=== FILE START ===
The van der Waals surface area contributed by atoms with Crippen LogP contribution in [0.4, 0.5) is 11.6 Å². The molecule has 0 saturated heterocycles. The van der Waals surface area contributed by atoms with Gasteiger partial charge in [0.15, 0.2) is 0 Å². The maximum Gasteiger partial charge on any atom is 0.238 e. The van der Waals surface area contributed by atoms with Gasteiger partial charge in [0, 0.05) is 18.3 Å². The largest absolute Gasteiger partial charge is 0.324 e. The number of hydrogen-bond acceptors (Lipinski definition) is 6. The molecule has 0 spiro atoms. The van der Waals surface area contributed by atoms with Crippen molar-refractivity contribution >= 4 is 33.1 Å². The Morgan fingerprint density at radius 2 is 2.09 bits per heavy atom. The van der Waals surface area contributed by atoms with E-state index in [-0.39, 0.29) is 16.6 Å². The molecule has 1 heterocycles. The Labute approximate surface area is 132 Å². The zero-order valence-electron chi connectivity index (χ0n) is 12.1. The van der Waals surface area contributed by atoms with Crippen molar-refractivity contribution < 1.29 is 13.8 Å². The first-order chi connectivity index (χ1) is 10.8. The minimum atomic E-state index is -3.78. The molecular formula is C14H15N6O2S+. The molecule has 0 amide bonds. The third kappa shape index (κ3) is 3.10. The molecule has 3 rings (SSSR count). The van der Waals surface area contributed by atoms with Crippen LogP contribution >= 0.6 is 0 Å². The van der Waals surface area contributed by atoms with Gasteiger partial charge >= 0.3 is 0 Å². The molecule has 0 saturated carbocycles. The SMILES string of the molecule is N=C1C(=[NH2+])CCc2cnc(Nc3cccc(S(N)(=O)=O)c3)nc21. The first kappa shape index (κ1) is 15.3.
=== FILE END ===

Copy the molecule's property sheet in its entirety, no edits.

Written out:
The van der Waals surface area contributed by atoms with Crippen LogP contribution in [0.4, 0.5) is 11.6 Å². The molecule has 0 saturated heterocycles. The van der Waals surface area contributed by atoms with Gasteiger partial charge in [0.15, 0.2) is 0 Å². The maximum Gasteiger partial charge on any atom is 0.238 e. The van der Waals surface area contributed by atoms with Gasteiger partial charge in [0, 0.05) is 18.3 Å². The largest absolute Gasteiger partial charge is 0.324 e. The number of hydrogen-bond acceptors (Lipinski definition) is 6. The molecule has 0 spiro atoms. The van der Waals surface area contributed by atoms with Crippen molar-refractivity contribution >= 4 is 33.1 Å². The Morgan fingerprint density at radius 2 is 2.09 bits per heavy atom. The van der Waals surface area contributed by atoms with E-state index in [-0.39, 0.29) is 16.6 Å². The molecule has 1 heterocycles. The Labute approximate surface area is 132 Å². The zero-order valence-electron chi connectivity index (χ0n) is 12.1. The van der Waals surface area contributed by atoms with Crippen molar-refractivity contribution < 1.29 is 13.8 Å². The first-order chi connectivity index (χ1) is 10.8. The minimum atomic E-state index is -3.78. The molecular formula is C14H15N6O2S+. The molecule has 0 amide bonds. The third kappa shape index (κ3) is 3.10. The molecule has 3 rings (SSSR count). The van der Waals surface area contributed by atoms with Crippen LogP contribution >= 0.6 is 0 Å². The van der Waals surface area contributed by atoms with Gasteiger partial charge >= 0.3 is 0 Å². The molecule has 0 saturated carbocycles. The SMILES string of the molecule is N=C1C(=[NH2+])CCc2cnc(Nc3cccc(S(N)(=O)=O)c3)nc21. The first kappa shape index (κ1) is 15.3.